Noncommunicable diseases in adolescents with perinatally acquired HIV-1 infection in high-income and low-income settings

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Purpose of review

Perinatally HIV-infected adolescents may be at increased risk of noninfectious comorbidities later in life. This review summarizes recent advances in the understanding of noncommunicable diseases (NCD) among HIV-infected adolescents in high-income and lower middle-income countries, and identifies key questions that remain unanswered. We review atherosclerotic vascular disease (AVD), chronic bone disease (CBD), chronic kidney disease (CKD), and chronic lung disease (CLD).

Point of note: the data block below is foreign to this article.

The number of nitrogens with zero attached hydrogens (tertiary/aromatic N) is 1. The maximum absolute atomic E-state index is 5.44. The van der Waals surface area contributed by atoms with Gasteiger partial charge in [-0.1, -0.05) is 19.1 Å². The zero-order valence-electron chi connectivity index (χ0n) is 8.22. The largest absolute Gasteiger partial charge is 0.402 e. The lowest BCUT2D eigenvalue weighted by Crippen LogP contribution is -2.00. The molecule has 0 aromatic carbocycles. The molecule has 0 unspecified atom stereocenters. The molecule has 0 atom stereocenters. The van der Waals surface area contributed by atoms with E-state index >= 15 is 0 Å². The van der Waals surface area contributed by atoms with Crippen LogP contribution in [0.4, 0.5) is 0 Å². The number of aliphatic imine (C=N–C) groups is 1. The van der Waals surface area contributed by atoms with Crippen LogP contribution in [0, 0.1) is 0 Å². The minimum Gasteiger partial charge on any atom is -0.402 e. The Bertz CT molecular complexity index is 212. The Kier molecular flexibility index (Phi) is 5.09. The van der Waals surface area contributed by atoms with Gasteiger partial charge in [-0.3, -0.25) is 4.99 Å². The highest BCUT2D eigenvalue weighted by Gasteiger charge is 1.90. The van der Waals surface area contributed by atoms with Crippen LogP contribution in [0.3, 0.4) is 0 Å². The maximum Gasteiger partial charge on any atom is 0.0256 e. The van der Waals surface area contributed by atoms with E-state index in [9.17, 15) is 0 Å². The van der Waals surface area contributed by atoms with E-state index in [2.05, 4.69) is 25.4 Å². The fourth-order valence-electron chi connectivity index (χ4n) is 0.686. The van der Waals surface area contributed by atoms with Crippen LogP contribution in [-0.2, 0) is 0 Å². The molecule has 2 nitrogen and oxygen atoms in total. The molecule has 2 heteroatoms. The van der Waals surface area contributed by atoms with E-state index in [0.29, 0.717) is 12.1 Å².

Recent findings

Persistent immune activation and inflammation underlie the pathogenesis of AVD, highlighting the importance of treatment adherence and maintenance of viral suppression, and the need to evaluate interventions to decrease risk. Tenofovir disoproxil fumarate (TDF) and trials of vitamin D supplementation have been the focus of recent studies of CBD with limited studies to date evaluating tenofovir alafenamide as an alternative to TDF for decreasing risk for bone and renal adverse effects among HIV-infected adolescents. Recent studies of CKD have focused primarily on estimating prevalence in different settings whereas studies of CLD are limited.


As perinatally HIV-infected children age into adolescence and adulthood with effective long-term ART, it is necessary to continue to evaluate their risks for noninfectious comorbidities and complications, understand mechanisms underlying their risks, and identify and evaluate interventions specifically in this population.

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